Ocean’s Eight (Ocean’s 8) (2018)
Ocean’s Eight (Ocean’s 8) (2018)

Genre: Crime Comedy and Heist Running Time: 1 hr. 50 min.

Release Date: June 8th, 2018 MPAA Rating: PG-13

Director: Gary Ross Actors: Sandra Bullock, Cate Blanchett, Richard Armitage, Anne Hathaway, Helena Bonham Carter, Mindy Kaling, Rihanna, Awkwafina, Sarah Paulson, James Corden

 


 

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ot ten minutes after being released from a five-year stint in a New Jersey Women’s Prison, Debbie Ocean (Sandra Bullock) is already plotting her next major criminal endeavor. The target is simple – a Cartier diamond necklace worth over $150 million – yet its location is anything but. Only leaving its underground vault for one evening, to be worn by actress Daphne Kluger (Anne Hathaway), the jewels will have the added complications of their own personal escort team and an exceedingly short window of accessibility during New York’s annual Met Gala, an event of extreme exclusivity and even more restrictive security. Teaming up with her former partner Lou (Cate Blanchett), Debbie recruits a fashion designer (Helena Bonham Carter), a computer hacker (Rihanna), a jeweler (Mindy Kaling), a pickpocket (Awkwafina), and a fence (Sarah Paulson) to help pull off the heist of a lifetime.

Deception is in Debbie’s blood; a life of crime seems inescapable. More than five years in prison hasn’t done anything to reform her morally bankrupt character. In fact, the incarceration only intensified her yearning for a new heist. So should audiences really sympathize with her? “I’m not going to end up back in prison,” she asserts, though it’s the insistence of a person not considering going out in a blaze of glory, but rather that of someone who doesn’t play by the rules of real life.

She’s a persuasive, influential, independent woman, which makes her an admirable character for the big screen. However, Debbie is also a crook. And the subsequent women introduced to her crew are no better – including Lou, who waters down vodka in a bar, Nine Ball the hacker, and Constance, a pickpocket in a park. They’re diverse and extremely individualistic (it’s always enticing to see so many A-list leading ladies in a movie cast), but they’re not driven by anything other than money. The most entertaining of the bunch isn’t even an official player, but rather an unwitting accomplice – the air-headed, self-absorbed celebrity portrayed by Hathaway. If their collaboration and the hindrances of the heist were at least funny, maybe the whole thing would be acceptable. Unfortunately, humor seems to elude even the scenes designed solely for comic relief.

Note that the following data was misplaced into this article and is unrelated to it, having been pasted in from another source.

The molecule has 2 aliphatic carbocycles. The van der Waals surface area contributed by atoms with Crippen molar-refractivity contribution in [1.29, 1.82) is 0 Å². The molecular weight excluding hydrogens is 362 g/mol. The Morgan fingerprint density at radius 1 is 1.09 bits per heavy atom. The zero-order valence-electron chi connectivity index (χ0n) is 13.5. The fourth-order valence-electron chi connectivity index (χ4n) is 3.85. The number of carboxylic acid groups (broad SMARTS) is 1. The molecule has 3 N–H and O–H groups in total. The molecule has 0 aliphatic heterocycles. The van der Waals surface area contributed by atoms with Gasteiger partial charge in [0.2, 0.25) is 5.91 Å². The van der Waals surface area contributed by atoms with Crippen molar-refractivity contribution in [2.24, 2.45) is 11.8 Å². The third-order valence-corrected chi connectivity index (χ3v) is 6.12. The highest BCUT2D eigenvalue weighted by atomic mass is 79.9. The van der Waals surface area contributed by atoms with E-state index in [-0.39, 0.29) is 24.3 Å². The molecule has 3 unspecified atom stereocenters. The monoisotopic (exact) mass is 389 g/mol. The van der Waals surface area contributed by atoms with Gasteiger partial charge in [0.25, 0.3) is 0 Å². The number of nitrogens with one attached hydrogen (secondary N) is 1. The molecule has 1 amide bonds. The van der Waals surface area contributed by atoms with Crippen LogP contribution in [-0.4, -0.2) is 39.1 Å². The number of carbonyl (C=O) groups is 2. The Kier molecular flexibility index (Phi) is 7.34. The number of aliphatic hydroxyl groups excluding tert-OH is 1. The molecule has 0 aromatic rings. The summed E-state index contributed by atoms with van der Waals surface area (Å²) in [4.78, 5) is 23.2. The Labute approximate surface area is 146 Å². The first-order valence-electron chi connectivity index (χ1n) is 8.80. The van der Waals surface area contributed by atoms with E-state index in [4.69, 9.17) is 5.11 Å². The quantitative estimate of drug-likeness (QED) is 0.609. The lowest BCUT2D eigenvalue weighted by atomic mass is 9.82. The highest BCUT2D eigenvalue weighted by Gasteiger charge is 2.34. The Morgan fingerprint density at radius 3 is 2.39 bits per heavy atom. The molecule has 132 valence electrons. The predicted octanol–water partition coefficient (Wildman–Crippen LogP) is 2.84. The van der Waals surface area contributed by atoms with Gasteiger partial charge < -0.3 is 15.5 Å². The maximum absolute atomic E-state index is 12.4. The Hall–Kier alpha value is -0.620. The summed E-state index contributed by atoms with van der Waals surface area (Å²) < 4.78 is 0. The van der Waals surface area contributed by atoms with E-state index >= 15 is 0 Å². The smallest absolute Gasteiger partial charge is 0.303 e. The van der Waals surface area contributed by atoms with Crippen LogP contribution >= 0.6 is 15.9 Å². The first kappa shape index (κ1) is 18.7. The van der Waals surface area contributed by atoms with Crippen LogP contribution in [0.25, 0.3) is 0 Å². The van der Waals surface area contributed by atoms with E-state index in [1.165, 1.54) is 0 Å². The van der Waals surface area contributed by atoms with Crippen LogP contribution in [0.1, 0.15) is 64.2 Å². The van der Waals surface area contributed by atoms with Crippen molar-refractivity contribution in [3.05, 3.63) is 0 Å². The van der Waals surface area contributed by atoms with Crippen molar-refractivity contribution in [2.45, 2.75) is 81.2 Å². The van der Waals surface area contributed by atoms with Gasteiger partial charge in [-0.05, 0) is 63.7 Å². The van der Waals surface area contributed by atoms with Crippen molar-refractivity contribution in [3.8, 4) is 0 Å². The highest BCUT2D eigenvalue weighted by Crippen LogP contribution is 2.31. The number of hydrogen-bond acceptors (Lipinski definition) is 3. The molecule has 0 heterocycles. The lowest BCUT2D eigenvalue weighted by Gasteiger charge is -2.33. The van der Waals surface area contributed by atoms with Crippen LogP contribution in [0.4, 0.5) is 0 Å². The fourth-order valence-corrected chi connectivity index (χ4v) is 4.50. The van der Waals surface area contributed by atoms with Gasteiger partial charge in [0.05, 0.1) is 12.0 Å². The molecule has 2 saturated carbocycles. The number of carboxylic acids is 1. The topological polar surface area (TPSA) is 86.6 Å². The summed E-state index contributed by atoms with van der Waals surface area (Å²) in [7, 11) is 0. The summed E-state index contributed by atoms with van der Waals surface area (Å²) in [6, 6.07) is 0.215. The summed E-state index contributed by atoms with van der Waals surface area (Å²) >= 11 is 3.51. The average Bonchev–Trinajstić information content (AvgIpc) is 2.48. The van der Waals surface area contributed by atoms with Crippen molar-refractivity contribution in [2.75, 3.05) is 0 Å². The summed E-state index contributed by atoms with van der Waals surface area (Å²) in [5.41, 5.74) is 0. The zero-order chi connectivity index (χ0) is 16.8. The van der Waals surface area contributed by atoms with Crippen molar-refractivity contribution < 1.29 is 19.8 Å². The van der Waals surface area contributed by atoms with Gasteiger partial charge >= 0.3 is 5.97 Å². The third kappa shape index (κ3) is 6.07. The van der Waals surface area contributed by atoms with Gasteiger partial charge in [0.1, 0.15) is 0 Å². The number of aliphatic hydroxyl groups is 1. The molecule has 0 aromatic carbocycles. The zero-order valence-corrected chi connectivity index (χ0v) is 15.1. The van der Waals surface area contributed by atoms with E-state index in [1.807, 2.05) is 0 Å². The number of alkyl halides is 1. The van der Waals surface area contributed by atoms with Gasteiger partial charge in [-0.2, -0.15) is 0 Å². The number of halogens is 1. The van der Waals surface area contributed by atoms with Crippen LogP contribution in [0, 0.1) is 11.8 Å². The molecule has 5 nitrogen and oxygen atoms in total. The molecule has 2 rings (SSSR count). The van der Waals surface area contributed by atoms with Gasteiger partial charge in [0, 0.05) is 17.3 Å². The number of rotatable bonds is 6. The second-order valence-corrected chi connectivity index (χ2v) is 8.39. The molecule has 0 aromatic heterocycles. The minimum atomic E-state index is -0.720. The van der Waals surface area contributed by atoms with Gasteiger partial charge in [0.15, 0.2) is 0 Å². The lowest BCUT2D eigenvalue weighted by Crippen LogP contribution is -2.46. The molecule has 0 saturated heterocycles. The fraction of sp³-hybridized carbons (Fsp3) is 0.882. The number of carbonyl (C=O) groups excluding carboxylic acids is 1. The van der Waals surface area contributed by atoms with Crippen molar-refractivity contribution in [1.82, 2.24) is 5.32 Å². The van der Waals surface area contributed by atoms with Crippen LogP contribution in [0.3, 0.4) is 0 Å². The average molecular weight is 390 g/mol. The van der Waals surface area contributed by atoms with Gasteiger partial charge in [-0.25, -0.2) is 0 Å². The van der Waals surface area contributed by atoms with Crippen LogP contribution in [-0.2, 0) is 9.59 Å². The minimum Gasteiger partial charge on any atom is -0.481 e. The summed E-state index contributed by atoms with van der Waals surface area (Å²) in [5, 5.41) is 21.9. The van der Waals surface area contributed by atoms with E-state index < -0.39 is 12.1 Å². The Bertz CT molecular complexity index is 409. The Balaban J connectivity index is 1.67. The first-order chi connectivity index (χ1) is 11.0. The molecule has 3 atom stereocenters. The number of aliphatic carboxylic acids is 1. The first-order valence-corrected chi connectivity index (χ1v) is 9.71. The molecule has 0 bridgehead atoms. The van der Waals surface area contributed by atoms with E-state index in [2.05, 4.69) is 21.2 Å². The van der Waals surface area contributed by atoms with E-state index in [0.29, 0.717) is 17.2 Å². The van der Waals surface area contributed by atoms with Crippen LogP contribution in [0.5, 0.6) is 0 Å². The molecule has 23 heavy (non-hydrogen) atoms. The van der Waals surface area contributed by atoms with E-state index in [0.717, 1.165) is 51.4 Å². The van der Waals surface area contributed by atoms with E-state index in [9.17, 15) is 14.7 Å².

Jazzy, playful music sets the tone for inoffensive, flirtatious, lighthearted crime – the kind with no repercussions and little chance of tragedy. Ocean makes a comment early on about how women are often ignored, which makes them more effective in crime – a powerful bit of social commentary that is eventually and disappointingly overturned when male characters pop up in significant roles. But what this film really needed was a potent villain for the women to team up to defeat; yet even this aspect is insincere, since a feigned insurance investigation eats up the last act, generating no suspense and not even a hint of the law closing in.

A zirconium 3D printer is about all there is for updated technology, which is surprising considering that it’s been more than a decade since the last entry in the “Ocean’s” franchise. Brief tension arises from the time constraints of a digital readout ticking down (or up, as it’s a percentage of a scanning process), but getting caught in the middle of the heist never feels like a genuine eventuality; tiny hiccups along the way barely register as worrisome. When will the truly clever components come into play? As it turns out, unguessable creativity remains upsettingly absent. When all of the characters openly infiltrate the gala, it becomes evident that allowing photographic and video implications aren’t a concern – and they most definitely should be. Every one of them should have been a prime suspect during the fraud investigation.

Casually acquiring a top position with the companies working to plan and cater the event appear so easy, one wonders why Debbie wasn’t simply able to get a job at Cartier as the person who inspects the diamonds. By the conclusion, there’s more focus on the glitz and glamor and the beauty and fashion of the star-studded ballroom than on the heist itself, which makes it apparent why the execution of the grand larceny is so sloppy and slow: the filmmakers are too intent on having the stars look good rather than competent. Worst of all, however, is the predictability of the whole ordeal; if there’s one thing a heist movie shouldn’t be, it’s predictable.

– The Massie Twins

  • 3/10